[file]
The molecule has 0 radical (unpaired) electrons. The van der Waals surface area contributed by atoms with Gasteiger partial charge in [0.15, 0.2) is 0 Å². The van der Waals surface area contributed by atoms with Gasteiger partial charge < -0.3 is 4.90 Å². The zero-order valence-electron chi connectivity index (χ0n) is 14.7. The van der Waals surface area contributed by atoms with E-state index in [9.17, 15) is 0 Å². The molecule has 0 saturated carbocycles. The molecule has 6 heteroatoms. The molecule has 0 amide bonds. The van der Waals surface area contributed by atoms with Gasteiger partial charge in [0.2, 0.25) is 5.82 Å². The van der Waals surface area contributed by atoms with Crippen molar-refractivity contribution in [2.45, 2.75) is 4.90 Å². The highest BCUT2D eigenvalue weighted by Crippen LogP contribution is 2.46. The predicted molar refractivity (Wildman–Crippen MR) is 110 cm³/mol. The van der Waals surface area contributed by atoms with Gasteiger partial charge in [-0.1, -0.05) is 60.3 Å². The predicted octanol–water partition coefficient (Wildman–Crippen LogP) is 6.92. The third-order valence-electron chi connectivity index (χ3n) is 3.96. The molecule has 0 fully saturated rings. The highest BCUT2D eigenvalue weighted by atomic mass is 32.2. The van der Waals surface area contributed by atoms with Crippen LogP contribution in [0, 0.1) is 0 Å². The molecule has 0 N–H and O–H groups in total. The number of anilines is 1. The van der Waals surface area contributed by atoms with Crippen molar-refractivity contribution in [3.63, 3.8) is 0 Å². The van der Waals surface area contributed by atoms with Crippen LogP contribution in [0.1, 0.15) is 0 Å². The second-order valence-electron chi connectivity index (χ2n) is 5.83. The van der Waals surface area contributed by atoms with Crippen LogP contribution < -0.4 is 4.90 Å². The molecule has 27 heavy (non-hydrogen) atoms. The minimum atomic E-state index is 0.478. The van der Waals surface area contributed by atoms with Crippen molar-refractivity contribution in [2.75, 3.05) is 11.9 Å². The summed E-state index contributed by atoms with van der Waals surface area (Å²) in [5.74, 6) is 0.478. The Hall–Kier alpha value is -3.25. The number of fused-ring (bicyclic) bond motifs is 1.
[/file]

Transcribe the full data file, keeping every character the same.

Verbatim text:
The molecule has 0 radical (unpaired) electrons. The van der Waals surface area contributed by atoms with Gasteiger partial charge in [0.15, 0.2) is 0 Å². The van der Waals surface area contributed by atoms with Gasteiger partial charge < -0.3 is 4.90 Å². The zero-order valence-electron chi connectivity index (χ0n) is 14.7. The van der Waals surface area contributed by atoms with E-state index in [9.17, 15) is 0 Å². The molecule has 0 saturated carbocycles. The molecule has 6 heteroatoms. The molecule has 0 amide bonds. The van der Waals surface area contributed by atoms with Gasteiger partial charge in [0.2, 0.25) is 5.82 Å². The van der Waals surface area contributed by atoms with Crippen molar-refractivity contribution in [2.45, 2.75) is 4.90 Å². The highest BCUT2D eigenvalue weighted by Crippen LogP contribution is 2.46. The predicted molar refractivity (Wildman–Crippen MR) is 110 cm³/mol. The van der Waals surface area contributed by atoms with Gasteiger partial charge in [-0.1, -0.05) is 60.3 Å². The predicted octanol–water partition coefficient (Wildman–Crippen LogP) is 6.92. The third-order valence-electron chi connectivity index (χ3n) is 3.96. The molecule has 0 fully saturated rings. The highest BCUT2D eigenvalue weighted by atomic mass is 32.2. The van der Waals surface area contributed by atoms with Crippen LogP contribution in [0, 0.1) is 0 Å². The molecule has 0 N–H and O–H groups in total. The number of anilines is 1. The van der Waals surface area contributed by atoms with Crippen molar-refractivity contribution in [3.63, 3.8) is 0 Å². The van der Waals surface area contributed by atoms with Crippen LogP contribution in [0.1, 0.15) is 0 Å². The second-order valence-electron chi connectivity index (χ2n) is 5.83. The van der Waals surface area contributed by atoms with Crippen LogP contribution < -0.4 is 4.90 Å². The molecule has 27 heavy (non-hydrogen) atoms. The minimum atomic E-state index is 0.478. The van der Waals surface area contributed by atoms with Crippen molar-refractivity contribution in [2.75, 3.05) is 11.9 Å². The summed E-state index contributed by atoms with van der Waals surface area (Å²) in [5.74, 6) is 0.478. The Hall–Kier alpha value is -3.25. The number of fused-ring (bicyclic) bond motifs is 1.